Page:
Ezra is perfect.  Ezra is officially taken with skiing and demands to be given the opportunity as soon as a flake falls from the sky.  He came home from school the other day with a book about space and pointed matter-of-factly at a picture of a nebula and saying that's just the universe.  Just the Universe.  He pointed at a picture of the Milky Way and said that's the Milk Wave.  He has taken to declaring how much he LIKES things lately, even when he doesn't really.  I LIKE beans!  I LIKE tea! 

I desperately need these cute three-year-old-isms right now, since I am the imperfect one.  The one who would have run away to Morocco to drink mint tea and eat lamb weeks ago if it wasn't for the occasional concession to civilization he offers.  I still give him the best of me, of course.  But that may not be saying much, and most days lately that doesn't leave a lot left over for anyone or anything else.

It feels like we are locked in constant foreign diplomacy.  He is a small, intransigent, strategically-important country I don't really understand.  I am the envoy from the United States of Reasonable and I offer physical protection and bribery with the only currency he really values: M&M's, Angry Birds, Dr. Seuss.  I'll give you two M&Ms if you eat that carrot.  You can play Angry Birds for 15 minutes if you poop on the potty instead of your pants.  Brush your teeth now, or there are no bed time stories.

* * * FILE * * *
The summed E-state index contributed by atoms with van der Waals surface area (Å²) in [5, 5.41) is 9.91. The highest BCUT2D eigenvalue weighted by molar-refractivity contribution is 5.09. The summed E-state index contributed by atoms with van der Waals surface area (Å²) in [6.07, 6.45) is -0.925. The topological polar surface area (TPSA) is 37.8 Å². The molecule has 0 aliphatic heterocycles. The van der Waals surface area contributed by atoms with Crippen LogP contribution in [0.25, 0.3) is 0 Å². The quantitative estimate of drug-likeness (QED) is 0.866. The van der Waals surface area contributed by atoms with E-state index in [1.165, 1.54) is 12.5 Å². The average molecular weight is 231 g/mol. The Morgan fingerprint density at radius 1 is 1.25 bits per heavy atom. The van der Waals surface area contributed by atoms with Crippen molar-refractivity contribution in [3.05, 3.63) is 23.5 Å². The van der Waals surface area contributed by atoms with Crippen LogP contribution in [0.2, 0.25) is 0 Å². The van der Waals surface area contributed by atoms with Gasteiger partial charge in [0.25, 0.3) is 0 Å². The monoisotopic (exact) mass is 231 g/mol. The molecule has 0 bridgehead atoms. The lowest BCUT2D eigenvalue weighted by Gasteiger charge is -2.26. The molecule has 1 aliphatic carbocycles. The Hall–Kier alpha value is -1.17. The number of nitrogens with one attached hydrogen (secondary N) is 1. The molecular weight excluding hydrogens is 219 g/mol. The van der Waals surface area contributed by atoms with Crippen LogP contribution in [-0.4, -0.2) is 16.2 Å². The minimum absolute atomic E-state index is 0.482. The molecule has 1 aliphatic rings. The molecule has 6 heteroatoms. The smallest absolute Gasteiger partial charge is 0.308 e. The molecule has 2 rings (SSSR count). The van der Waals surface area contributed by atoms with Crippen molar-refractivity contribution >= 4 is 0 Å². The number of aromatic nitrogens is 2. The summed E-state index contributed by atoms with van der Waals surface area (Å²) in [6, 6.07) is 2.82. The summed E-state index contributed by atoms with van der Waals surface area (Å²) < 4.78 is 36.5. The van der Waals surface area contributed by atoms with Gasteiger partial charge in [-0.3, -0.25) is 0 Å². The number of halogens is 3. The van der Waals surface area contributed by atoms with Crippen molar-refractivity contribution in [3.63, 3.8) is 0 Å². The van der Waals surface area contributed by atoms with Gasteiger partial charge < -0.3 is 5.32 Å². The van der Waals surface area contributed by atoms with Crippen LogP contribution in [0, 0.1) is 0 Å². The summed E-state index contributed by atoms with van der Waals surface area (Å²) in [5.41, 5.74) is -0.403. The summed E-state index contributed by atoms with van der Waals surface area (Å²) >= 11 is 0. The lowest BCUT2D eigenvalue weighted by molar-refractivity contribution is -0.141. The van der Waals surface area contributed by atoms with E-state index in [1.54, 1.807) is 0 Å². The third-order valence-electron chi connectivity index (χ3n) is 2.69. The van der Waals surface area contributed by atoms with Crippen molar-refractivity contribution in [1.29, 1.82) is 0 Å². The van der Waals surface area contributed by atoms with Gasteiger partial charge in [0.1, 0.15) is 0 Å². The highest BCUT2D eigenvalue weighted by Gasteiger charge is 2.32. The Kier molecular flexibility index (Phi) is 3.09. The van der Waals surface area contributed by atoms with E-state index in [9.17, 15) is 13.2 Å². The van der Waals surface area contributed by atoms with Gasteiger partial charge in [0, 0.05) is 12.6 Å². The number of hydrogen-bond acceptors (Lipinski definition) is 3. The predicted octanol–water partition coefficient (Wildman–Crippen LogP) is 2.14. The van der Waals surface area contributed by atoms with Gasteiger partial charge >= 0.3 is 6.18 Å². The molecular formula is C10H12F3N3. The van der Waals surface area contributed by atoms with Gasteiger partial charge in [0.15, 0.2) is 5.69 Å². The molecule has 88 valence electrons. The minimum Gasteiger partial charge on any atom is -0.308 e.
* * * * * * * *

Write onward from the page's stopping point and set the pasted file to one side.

With the exception of the books, this is a currency made up of things I never thought I would have in my house.  I thought I was on the gold standard, but apparently I'm Ben Bernanke and QE3 is printed on video games and sugar.  It's demoralizing.

But he wants to ski.  And go to Mars.  And as of last night he likes to sip herbal tea with me.  These are small signs that our national interests may one day align, and we can run off to Morocco together.  Or at least meet for negotiations on the slopes at Davos.


Coming Back

The snow gods have been unkind to our favorite mountain spots so far this winter, but Saturday brought our first few inches of the new year.  A few inches of snow is the difference between what's the point? and wheeeee!  A few inches of snow makes everything new again. 

Here the snow is too dry to even make a decent snowball.  Every single flake holds its distinct shape.  I was the first one on the cross-country trail yesterday morning, and the snow fluttered and parted around my skis as the sun broke through the morning clouds.  The snow is still too shallow to cover the remains of the summer grasses, and it's too light to weigh them down.  How much does a snowflake weigh?  I skied past a dead tree that fell last week.  Was there one snowflake that did the deed?  The tree just couldn't take the weight of one more snowflake?


I wonder if this is how moods work.  Life piles on, and you're strong, but one imperceptible thing you probably don't even notice gets added to the load and suddenly you're sinking under the weight of it. 


For a while now I've craved silence.  I've turned off the radio, except for the classical station occasionally.  I put all the CDs away.  The cacophony of kids over the holidays actually hurt.  I sit every morning and meditate in the dark, feasting on the quiet.

But I noticed this weekend that my ears are hungry.  I want headphones, and dancing around the house, and singing loud. 

This feels good.  This feels like coming back.